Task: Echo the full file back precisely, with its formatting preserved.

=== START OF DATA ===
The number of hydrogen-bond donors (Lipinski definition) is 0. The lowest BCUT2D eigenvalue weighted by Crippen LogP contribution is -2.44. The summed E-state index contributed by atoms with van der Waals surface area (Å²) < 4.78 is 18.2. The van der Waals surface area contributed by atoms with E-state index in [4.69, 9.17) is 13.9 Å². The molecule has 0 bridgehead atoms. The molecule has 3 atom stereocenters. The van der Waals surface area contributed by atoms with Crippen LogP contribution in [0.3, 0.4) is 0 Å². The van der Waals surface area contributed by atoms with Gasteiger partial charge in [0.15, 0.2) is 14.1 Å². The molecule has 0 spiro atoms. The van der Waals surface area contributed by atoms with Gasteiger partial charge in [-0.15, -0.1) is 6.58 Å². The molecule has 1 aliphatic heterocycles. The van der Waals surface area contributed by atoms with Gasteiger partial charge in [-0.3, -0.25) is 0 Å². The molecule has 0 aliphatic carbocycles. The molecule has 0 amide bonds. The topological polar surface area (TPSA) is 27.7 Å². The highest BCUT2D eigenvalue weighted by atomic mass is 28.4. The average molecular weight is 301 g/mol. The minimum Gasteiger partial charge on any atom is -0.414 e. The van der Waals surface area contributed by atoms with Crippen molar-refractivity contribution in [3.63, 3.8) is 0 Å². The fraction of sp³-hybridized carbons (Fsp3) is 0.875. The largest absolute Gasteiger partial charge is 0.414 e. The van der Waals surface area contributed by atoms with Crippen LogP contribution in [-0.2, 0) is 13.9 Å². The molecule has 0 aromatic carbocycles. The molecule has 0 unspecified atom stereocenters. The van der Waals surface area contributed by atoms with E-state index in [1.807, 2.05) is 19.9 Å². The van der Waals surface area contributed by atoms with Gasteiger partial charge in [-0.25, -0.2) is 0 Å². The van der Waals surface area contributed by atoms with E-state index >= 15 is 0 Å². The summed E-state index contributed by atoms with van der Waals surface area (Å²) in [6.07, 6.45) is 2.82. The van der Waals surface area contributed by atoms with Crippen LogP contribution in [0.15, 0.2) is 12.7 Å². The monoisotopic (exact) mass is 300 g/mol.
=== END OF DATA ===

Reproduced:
The number of hydrogen-bond donors (Lipinski definition) is 0. The lowest BCUT2D eigenvalue weighted by Crippen LogP contribution is -2.44. The summed E-state index contributed by atoms with van der Waals surface area (Å²) < 4.78 is 18.2. The van der Waals surface area contributed by atoms with E-state index in [4.69, 9.17) is 13.9 Å². The molecule has 0 bridgehead atoms. The molecule has 3 atom stereocenters. The van der Waals surface area contributed by atoms with Crippen LogP contribution in [0.3, 0.4) is 0 Å². The van der Waals surface area contributed by atoms with Gasteiger partial charge in [0.15, 0.2) is 14.1 Å². The molecule has 0 spiro atoms. The van der Waals surface area contributed by atoms with Gasteiger partial charge in [-0.15, -0.1) is 6.58 Å². The molecule has 1 aliphatic heterocycles. The van der Waals surface area contributed by atoms with Gasteiger partial charge in [-0.3, -0.25) is 0 Å². The molecule has 0 aliphatic carbocycles. The molecule has 0 amide bonds. The topological polar surface area (TPSA) is 27.7 Å². The highest BCUT2D eigenvalue weighted by atomic mass is 28.4. The average molecular weight is 301 g/mol. The minimum Gasteiger partial charge on any atom is -0.414 e. The van der Waals surface area contributed by atoms with Crippen molar-refractivity contribution in [3.63, 3.8) is 0 Å². The fraction of sp³-hybridized carbons (Fsp3) is 0.875. The largest absolute Gasteiger partial charge is 0.414 e. The van der Waals surface area contributed by atoms with Crippen LogP contribution in [-0.2, 0) is 13.9 Å². The molecule has 0 aromatic carbocycles. The molecule has 0 unspecified atom stereocenters. The van der Waals surface area contributed by atoms with E-state index in [1.807, 2.05) is 19.9 Å². The van der Waals surface area contributed by atoms with Gasteiger partial charge in [-0.25, -0.2) is 0 Å². The van der Waals surface area contributed by atoms with E-state index >= 15 is 0 Å². The summed E-state index contributed by atoms with van der Waals surface area (Å²) in [6.07, 6.45) is 2.82. The van der Waals surface area contributed by atoms with Crippen LogP contribution in [0.15, 0.2) is 12.7 Å². The monoisotopic (exact) mass is 300 g/mol.